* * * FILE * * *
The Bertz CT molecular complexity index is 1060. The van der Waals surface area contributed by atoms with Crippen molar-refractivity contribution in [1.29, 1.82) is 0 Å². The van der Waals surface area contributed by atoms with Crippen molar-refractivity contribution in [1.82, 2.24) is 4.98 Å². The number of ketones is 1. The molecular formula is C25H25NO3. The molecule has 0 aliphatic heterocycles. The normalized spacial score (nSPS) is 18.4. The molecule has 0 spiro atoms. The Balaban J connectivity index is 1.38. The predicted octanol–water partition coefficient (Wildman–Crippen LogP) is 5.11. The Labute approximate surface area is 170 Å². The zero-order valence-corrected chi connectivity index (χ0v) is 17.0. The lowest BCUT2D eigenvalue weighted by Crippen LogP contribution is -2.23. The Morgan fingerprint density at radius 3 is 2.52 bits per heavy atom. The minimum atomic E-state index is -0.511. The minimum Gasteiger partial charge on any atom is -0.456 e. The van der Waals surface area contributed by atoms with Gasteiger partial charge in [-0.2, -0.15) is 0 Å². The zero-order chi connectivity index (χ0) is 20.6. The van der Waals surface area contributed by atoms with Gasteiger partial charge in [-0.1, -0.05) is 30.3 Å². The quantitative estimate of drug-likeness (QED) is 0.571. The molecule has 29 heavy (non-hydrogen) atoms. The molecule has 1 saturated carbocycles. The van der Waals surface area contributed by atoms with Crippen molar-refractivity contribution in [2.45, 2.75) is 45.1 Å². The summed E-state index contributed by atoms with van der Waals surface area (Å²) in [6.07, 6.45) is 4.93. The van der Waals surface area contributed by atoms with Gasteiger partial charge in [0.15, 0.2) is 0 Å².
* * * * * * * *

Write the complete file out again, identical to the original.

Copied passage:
The Bertz CT molecular complexity index is 1060. The van der Waals surface area contributed by atoms with Crippen molar-refractivity contribution in [1.29, 1.82) is 0 Å². The van der Waals surface area contributed by atoms with Crippen molar-refractivity contribution in [1.82, 2.24) is 4.98 Å². The number of ketones is 1. The molecular formula is C25H25NO3. The molecule has 0 aliphatic heterocycles. The normalized spacial score (nSPS) is 18.4. The molecule has 0 spiro atoms. The Balaban J connectivity index is 1.38. The predicted octanol–water partition coefficient (Wildman–Crippen LogP) is 5.11. The Labute approximate surface area is 170 Å². The zero-order valence-corrected chi connectivity index (χ0v) is 17.0. The lowest BCUT2D eigenvalue weighted by Crippen LogP contribution is -2.23. The Morgan fingerprint density at radius 3 is 2.52 bits per heavy atom. The minimum atomic E-state index is -0.511. The minimum Gasteiger partial charge on any atom is -0.456 e. The van der Waals surface area contributed by atoms with Gasteiger partial charge in [-0.2, -0.15) is 0 Å². The zero-order chi connectivity index (χ0) is 20.6. The van der Waals surface area contributed by atoms with Gasteiger partial charge in [-0.1, -0.05) is 30.3 Å². The quantitative estimate of drug-likeness (QED) is 0.571. The molecule has 29 heavy (non-hydrogen) atoms. The molecule has 1 saturated carbocycles. The van der Waals surface area contributed by atoms with Crippen molar-refractivity contribution in [2.45, 2.75) is 45.1 Å². The summed E-state index contributed by atoms with van der Waals surface area (Å²) in [6.07, 6.45) is 4.93. The van der Waals surface area contributed by atoms with Gasteiger partial charge in [0.15, 0.2) is 0 Å².